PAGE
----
Click for Full Image Size

Mr. Jonathan is yet to announce his cabinet and the other senior members of his administration even after he told us that he would hit the ground running during the election. He is acting as if he were surprised he won and was not prepared. He is yet to make any earth shaking pronouncement on the direction of his government unless he is implying that things would remain as they have been. Mr. Jonathan’s timid approach to governing may be making some of us nervous and wondering if the cabinet would be dictating to him where to go, how to get there and when to start. If any of these things is true, Nigeria is in for a long four years.

In spite of the above declarations, it is still possible to predict the direction of Jonathan’s year 1, by looking at the budget he presented to the Legislature and which has been approved. The budget is an election year budget, and as such budget goes, it contains the core beliefs of the government even if some carrots are put in to attract some key potential votes.

The approve budget would be seriously amended for details but the core beliefs will remain.

A budget is a financial document used to project future income and expenses. Accordingly it shows how much a government believes it would earn and how it would spend such earnings. It is a projection and therefore subject to the vagaries of the economy and world events. But before we get to the analysis of the budget as a way to predict Jonathan’s 2011/2012 direction let us present the synopsis of the budget;

Total expected revenue (excluding strategic account) N4.9 trillion or $33 billion.

Total Expected Uses of the funds for recurrent and capital expenditures N4.9 trillion or $33 billion

broken down as follows in dollars (exchange rate of $1=N150):

All $ in billions
Defense $2.54 0.77%
Education $2.45 0.75
Police $2.40 0.72
Works $1.84 0.55
Health $1.78 0.54
Presidency $1.30 0.30
Power $0.70 0.20
Natn’l Security $0.69 0.18
Delta $0.59 0.18
Sc. & Tech $0.56 0.17
These are the top 10 expenditures in the budget. One can analyze this further by combining the activities of defense, police National Security, and Interior as belonging to security umbrella to get to $7.0 billion or 21% of the budget. Combining Education and Science and Technology we get $3.0 billion or 9% of the budget. This is how the presidency sees the future in year 1. Security is the most over-riding issue and education comes far behind as second, and power comes in many hours late at third at $0.7 billion or 2%.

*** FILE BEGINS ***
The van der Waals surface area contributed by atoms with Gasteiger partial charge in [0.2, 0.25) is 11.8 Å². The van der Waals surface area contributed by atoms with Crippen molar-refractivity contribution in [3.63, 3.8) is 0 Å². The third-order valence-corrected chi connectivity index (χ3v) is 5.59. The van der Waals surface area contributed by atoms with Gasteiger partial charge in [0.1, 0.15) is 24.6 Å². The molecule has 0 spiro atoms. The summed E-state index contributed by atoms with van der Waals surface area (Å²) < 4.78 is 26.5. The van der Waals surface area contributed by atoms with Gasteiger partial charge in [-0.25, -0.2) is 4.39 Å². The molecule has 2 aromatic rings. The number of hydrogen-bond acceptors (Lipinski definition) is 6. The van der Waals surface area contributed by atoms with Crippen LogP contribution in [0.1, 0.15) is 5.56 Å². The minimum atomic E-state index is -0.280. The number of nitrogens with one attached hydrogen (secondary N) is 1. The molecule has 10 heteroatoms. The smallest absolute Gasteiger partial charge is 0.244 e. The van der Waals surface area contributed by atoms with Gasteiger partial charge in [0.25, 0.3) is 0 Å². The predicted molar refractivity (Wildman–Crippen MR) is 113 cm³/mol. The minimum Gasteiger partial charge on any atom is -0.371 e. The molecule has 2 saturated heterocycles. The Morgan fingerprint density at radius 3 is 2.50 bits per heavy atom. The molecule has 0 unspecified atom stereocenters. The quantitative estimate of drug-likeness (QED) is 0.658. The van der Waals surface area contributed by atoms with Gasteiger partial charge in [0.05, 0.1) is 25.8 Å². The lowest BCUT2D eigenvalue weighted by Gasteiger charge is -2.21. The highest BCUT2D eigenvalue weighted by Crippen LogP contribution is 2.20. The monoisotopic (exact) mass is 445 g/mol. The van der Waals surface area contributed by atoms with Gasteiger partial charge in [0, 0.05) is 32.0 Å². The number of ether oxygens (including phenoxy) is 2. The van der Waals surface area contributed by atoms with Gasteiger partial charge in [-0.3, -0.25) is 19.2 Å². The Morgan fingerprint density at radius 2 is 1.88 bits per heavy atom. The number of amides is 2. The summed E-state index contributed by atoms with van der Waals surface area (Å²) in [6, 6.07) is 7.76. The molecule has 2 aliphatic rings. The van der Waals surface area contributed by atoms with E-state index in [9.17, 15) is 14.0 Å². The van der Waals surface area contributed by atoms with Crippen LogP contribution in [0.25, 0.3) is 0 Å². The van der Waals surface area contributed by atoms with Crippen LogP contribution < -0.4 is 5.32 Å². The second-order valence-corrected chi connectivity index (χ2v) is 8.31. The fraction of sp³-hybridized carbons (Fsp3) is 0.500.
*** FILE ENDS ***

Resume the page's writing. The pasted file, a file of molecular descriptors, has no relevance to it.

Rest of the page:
If I were to redo the budget, I would cut the security services budget by at least half especially given the success we have hard from them in the past. We have not caught the robbers stealing from us and jailed them; we have not tracked down any of the rioters even after we have a combined army and police to provide protection; we have no success with bunkerers; kidnappers and Boko Haram are still roving our streets with impunity, etc. Our only relative success has been in interfering in Congo, Liberia, Sierra Leone, etc on behalf of AU and UN.

But as for our internal security, there has not been anything to write home about.

If we were to spend our resources in putting in place a capable police force which would be able to track down criminals of every shape and maintain enough war ships to arrest pirates stealing our oil by ship loads and one or two jets to protect us from air pirates, Nigeria would receive better dividends. We do not need the army (may be just 5% of current enlistments) air force (just two wings) and all of the current navy our national security might improve with roughly half of the planned security budget or a savings of about $4 billion a year.

The savings could then be ploughed into the second and third areas of education, and power.

Something to think about.
Please note that there are a lot of possible slips between the hand and the mouth. The budget is as good as the implementers. If the ministers chosen to implement the budget have other ideas, the real outcome would be those other ideas. They may decide to pocket a good chunk of the ministerial allocations which would mean that the actual budget amount would be half of the budgeted amount creating a huge budget variance.

This has been a purely financial analysis. Political analysis is likely to produce a different expectation. I expect others to look into that also.

My one remaining question is the wisdom of the Ministry of Delta Affairs. If the amount of $0.59 billion or 1.8% is spent in Delta Region, plus the different state allocations plus their share of roads, water, etc, expenses, would we not be creating a situation where accountability would be impaired because the huge flood of resources into the area would make looting difficult to determine? Should they be excluded from water, roads etc expenditures?

Your answer is as good as mine.
Written by Benjamin Obiajulu Aduba, Boston, Massachusetts.

Disclaimer: "The views/contents expressed in this article are the sole responsibility of the author(s) and do not necessarily reflect those of The Nigerian Voice. The Nigerian Voice will not be responsible or liable for any inaccurate or incorrect statements contained in this article."

Articles by thewillnigeria.com